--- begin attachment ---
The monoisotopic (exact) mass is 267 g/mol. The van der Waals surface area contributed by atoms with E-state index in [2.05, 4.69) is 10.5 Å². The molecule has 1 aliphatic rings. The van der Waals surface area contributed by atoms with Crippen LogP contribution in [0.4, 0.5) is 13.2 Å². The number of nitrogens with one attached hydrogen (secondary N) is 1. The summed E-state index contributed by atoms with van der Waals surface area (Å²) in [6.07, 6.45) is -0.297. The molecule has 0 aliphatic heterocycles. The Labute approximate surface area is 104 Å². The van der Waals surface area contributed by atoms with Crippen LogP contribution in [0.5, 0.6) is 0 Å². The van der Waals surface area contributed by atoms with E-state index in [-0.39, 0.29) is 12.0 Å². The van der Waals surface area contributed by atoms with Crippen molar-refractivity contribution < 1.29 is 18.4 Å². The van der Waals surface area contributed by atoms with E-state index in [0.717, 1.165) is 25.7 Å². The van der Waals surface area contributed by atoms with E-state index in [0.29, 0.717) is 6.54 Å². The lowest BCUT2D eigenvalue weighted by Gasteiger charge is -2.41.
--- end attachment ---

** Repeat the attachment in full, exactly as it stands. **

The monoisotopic (exact) mass is 267 g/mol. The van der Waals surface area contributed by atoms with E-state index in [2.05, 4.69) is 10.5 Å². The molecule has 1 aliphatic rings. The van der Waals surface area contributed by atoms with Crippen LogP contribution in [0.4, 0.5) is 13.2 Å². The number of nitrogens with one attached hydrogen (secondary N) is 1. The summed E-state index contributed by atoms with van der Waals surface area (Å²) in [6.07, 6.45) is -0.297. The molecule has 0 aliphatic heterocycles. The Labute approximate surface area is 104 Å². The van der Waals surface area contributed by atoms with Crippen LogP contribution in [0.5, 0.6) is 0 Å². The van der Waals surface area contributed by atoms with E-state index in [-0.39, 0.29) is 12.0 Å². The van der Waals surface area contributed by atoms with Crippen molar-refractivity contribution < 1.29 is 18.4 Å². The van der Waals surface area contributed by atoms with E-state index in [0.717, 1.165) is 25.7 Å². The van der Waals surface area contributed by atoms with E-state index in [0.29, 0.717) is 6.54 Å². The lowest BCUT2D eigenvalue weighted by Gasteiger charge is -2.41.